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Perceived Benefits and Barriers to the Diabetes Prevention Program

L. Nicole Johnson, DrPH, MPH, MA, Stephanie T. Melton, PhD, MPH, MA


Objective: Diabetes prevention interventions have a proven positive affect on health outcomes. The goal of this project is to understand the factors that motivate and deter people with prediabetes from utilizing evidence-based education programs, such as the Diabetes Prevention Program (DPP).

Research Design and Methods: Formative research was conducted among program managers, health providers who care for diabetics, and patients living with prediabetes to generate an in-depth understanding of perceptions of the program. The methodology included a mixed methods approach. A total of 97 interviews and 5 focus groups were conducted with health providers, program managers and patients. An online survey was administered to 50 patients with pre-diabetes.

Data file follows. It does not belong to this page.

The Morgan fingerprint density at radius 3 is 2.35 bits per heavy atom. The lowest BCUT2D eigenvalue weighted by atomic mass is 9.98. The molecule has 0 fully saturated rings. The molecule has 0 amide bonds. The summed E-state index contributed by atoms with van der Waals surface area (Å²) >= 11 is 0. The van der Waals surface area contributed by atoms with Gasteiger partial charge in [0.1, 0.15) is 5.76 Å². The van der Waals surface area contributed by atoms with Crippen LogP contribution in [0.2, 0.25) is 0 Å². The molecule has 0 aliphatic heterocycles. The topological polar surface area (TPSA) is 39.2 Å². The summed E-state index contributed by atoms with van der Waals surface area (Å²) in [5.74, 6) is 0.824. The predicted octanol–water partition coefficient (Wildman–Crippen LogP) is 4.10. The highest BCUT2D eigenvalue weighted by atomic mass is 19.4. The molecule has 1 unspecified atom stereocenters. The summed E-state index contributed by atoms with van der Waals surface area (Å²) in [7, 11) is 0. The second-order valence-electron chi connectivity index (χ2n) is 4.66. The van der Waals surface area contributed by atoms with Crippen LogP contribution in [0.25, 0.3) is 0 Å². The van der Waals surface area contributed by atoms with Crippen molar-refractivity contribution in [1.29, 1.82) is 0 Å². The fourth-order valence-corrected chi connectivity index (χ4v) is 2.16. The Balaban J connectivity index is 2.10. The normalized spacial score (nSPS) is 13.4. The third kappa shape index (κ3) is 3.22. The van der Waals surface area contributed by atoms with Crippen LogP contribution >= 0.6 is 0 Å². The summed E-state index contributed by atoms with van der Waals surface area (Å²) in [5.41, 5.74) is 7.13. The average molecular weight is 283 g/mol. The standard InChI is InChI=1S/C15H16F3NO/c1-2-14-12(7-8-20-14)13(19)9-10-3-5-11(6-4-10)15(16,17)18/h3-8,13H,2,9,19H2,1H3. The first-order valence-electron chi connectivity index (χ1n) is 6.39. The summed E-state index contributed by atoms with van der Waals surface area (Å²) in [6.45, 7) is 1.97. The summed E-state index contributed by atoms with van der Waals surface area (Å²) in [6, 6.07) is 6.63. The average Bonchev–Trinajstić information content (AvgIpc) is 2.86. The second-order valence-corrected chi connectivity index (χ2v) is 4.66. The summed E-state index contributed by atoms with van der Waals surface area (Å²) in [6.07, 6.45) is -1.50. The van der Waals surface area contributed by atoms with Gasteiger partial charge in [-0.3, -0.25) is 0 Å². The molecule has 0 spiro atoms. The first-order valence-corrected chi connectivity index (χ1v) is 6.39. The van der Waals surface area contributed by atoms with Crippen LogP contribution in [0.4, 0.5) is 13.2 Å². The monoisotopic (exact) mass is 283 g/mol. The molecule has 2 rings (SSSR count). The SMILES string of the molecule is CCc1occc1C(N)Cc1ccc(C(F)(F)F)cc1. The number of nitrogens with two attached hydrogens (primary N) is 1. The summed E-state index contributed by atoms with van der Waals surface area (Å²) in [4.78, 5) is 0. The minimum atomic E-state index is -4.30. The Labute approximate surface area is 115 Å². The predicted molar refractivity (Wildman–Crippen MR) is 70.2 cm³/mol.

Results: All three populations agreed the DPP aided in implementing lifestyle changes and preventing the onset of type 2 diabetes and the classes provided a positive experience for support, in-depth discussion, and opportunities for learning how to make lifestyle changes. However, while the overall benefits of the program were expressed, there were barriers noted by all populations that affect program utilization and physician referrals. General lack of knowledge, cost of the program, and the significant time commitment necessary to complete the program were barriers discussed.

Conclusions: The Diabetes Prevention Program is successful in helping individuals with pre-diabetes make positive lifestyle changes. However, lack of knowledge about the program is a deterrent for utilization. Creation of a social marketing campaign designed based on the findings from this research will aim to increase health care providers referrals to the DPP.

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